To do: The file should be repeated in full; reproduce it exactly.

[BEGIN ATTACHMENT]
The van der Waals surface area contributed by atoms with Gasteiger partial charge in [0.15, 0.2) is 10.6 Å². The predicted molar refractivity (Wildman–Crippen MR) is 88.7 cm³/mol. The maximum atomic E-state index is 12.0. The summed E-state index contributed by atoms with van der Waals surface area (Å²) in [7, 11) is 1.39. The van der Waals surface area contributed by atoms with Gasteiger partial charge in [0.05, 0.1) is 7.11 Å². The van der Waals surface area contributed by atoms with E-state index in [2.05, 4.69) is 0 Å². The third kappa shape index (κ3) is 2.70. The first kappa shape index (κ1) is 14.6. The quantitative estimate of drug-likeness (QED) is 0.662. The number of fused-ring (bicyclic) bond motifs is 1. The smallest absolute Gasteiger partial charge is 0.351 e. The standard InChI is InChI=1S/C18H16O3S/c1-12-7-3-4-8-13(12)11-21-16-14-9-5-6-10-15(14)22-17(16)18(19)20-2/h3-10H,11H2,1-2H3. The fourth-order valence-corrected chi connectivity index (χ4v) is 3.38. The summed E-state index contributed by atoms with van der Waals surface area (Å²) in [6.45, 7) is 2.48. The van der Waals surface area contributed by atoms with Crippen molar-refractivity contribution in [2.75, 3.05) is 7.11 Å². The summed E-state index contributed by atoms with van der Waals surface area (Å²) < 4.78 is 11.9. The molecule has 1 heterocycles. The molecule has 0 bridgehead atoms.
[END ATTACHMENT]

The van der Waals surface area contributed by atoms with Gasteiger partial charge in [0.15, 0.2) is 10.6 Å². The predicted molar refractivity (Wildman–Crippen MR) is 88.7 cm³/mol. The maximum atomic E-state index is 12.0. The summed E-state index contributed by atoms with van der Waals surface area (Å²) in [7, 11) is 1.39. The van der Waals surface area contributed by atoms with Gasteiger partial charge in [0.05, 0.1) is 7.11 Å². The van der Waals surface area contributed by atoms with E-state index in [2.05, 4.69) is 0 Å². The third kappa shape index (κ3) is 2.70. The first kappa shape index (κ1) is 14.6. The quantitative estimate of drug-likeness (QED) is 0.662. The number of fused-ring (bicyclic) bond motifs is 1. The smallest absolute Gasteiger partial charge is 0.351 e. The standard InChI is InChI=1S/C18H16O3S/c1-12-7-3-4-8-13(12)11-21-16-14-9-5-6-10-15(14)22-17(16)18(19)20-2/h3-10H,11H2,1-2H3. The fourth-order valence-corrected chi connectivity index (χ4v) is 3.38. The summed E-state index contributed by atoms with van der Waals surface area (Å²) in [6.45, 7) is 2.48. The van der Waals surface area contributed by atoms with Crippen molar-refractivity contribution in [2.75, 3.05) is 7.11 Å². The summed E-state index contributed by atoms with van der Waals surface area (Å²) < 4.78 is 11.9. The molecule has 1 heterocycles. The molecule has 0 bridgehead atoms.